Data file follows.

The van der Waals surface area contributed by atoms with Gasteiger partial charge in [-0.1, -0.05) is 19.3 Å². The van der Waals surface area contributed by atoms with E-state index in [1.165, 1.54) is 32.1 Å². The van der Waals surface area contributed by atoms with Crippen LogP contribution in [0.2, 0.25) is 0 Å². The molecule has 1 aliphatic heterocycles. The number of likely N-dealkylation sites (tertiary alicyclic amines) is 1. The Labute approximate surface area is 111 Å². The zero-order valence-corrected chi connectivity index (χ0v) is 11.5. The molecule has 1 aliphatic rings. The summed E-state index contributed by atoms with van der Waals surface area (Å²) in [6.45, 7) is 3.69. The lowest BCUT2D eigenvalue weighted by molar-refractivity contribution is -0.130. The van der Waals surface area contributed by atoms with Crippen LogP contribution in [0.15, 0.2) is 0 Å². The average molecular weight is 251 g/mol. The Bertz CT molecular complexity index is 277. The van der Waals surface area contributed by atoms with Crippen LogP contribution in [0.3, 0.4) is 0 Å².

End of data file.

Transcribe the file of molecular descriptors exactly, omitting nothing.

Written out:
The van der Waals surface area contributed by atoms with Gasteiger partial charge in [-0.1, -0.05) is 19.3 Å². The van der Waals surface area contributed by atoms with E-state index in [1.165, 1.54) is 32.1 Å². The van der Waals surface area contributed by atoms with Crippen LogP contribution in [0.2, 0.25) is 0 Å². The molecule has 1 aliphatic heterocycles. The number of likely N-dealkylation sites (tertiary alicyclic amines) is 1. The Labute approximate surface area is 111 Å². The zero-order valence-corrected chi connectivity index (χ0v) is 11.5. The molecule has 1 aliphatic rings. The summed E-state index contributed by atoms with van der Waals surface area (Å²) in [6.45, 7) is 3.69. The lowest BCUT2D eigenvalue weighted by molar-refractivity contribution is -0.130. The van der Waals surface area contributed by atoms with Crippen LogP contribution in [0.15, 0.2) is 0 Å². The average molecular weight is 251 g/mol. The Bertz CT molecular complexity index is 277. The van der Waals surface area contributed by atoms with Crippen LogP contribution in [0.3, 0.4) is 0 Å².